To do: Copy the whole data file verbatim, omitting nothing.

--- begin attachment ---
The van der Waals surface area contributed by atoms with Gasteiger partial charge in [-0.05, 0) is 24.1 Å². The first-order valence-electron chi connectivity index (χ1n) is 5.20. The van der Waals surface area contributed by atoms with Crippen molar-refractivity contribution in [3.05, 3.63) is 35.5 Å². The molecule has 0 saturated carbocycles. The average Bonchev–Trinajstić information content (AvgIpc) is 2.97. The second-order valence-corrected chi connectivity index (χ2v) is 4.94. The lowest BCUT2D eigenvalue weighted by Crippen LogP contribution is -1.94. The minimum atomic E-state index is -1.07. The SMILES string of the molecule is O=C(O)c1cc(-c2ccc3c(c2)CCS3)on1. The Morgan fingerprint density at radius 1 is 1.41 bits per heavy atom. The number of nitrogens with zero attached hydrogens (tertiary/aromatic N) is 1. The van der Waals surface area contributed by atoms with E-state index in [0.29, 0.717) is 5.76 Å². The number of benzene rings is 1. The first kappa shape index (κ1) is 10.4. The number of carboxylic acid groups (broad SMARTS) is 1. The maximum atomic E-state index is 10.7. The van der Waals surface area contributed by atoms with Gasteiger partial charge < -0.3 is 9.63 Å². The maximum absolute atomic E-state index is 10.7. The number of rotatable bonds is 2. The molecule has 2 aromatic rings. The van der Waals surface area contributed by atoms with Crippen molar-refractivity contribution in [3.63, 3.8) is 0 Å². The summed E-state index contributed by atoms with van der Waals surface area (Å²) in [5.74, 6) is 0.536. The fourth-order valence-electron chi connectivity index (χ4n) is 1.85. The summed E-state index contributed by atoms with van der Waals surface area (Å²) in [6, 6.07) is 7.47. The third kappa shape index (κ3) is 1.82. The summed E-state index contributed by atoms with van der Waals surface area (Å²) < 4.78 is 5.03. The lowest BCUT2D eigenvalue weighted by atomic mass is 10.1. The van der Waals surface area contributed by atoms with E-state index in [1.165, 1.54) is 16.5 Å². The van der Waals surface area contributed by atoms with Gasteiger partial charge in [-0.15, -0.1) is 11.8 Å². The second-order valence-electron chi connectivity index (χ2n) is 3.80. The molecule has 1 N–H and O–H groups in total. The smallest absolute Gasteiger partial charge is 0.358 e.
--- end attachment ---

The van der Waals surface area contributed by atoms with Gasteiger partial charge in [-0.05, 0) is 24.1 Å². The first-order valence-electron chi connectivity index (χ1n) is 5.20. The van der Waals surface area contributed by atoms with Crippen molar-refractivity contribution in [3.05, 3.63) is 35.5 Å². The molecule has 0 saturated carbocycles. The average Bonchev–Trinajstić information content (AvgIpc) is 2.97. The second-order valence-corrected chi connectivity index (χ2v) is 4.94. The lowest BCUT2D eigenvalue weighted by Crippen LogP contribution is -1.94. The minimum atomic E-state index is -1.07. The SMILES string of the molecule is O=C(O)c1cc(-c2ccc3c(c2)CCS3)on1. The Morgan fingerprint density at radius 1 is 1.41 bits per heavy atom. The number of nitrogens with zero attached hydrogens (tertiary/aromatic N) is 1. The van der Waals surface area contributed by atoms with E-state index in [0.29, 0.717) is 5.76 Å². The number of benzene rings is 1. The first kappa shape index (κ1) is 10.4. The number of carboxylic acid groups (broad SMARTS) is 1. The maximum atomic E-state index is 10.7. The van der Waals surface area contributed by atoms with Gasteiger partial charge < -0.3 is 9.63 Å². The maximum absolute atomic E-state index is 10.7. The number of rotatable bonds is 2. The molecule has 2 aromatic rings. The van der Waals surface area contributed by atoms with Crippen molar-refractivity contribution in [3.63, 3.8) is 0 Å². The summed E-state index contributed by atoms with van der Waals surface area (Å²) in [5.74, 6) is 0.536. The fourth-order valence-electron chi connectivity index (χ4n) is 1.85. The summed E-state index contributed by atoms with van der Waals surface area (Å²) in [6, 6.07) is 7.47. The third kappa shape index (κ3) is 1.82. The summed E-state index contributed by atoms with van der Waals surface area (Å²) < 4.78 is 5.03. The lowest BCUT2D eigenvalue weighted by atomic mass is 10.1. The van der Waals surface area contributed by atoms with E-state index in [1.165, 1.54) is 16.5 Å². The van der Waals surface area contributed by atoms with Gasteiger partial charge in [-0.15, -0.1) is 11.8 Å². The second-order valence-electron chi connectivity index (χ2n) is 3.80. The molecule has 1 N–H and O–H groups in total. The smallest absolute Gasteiger partial charge is 0.358 e.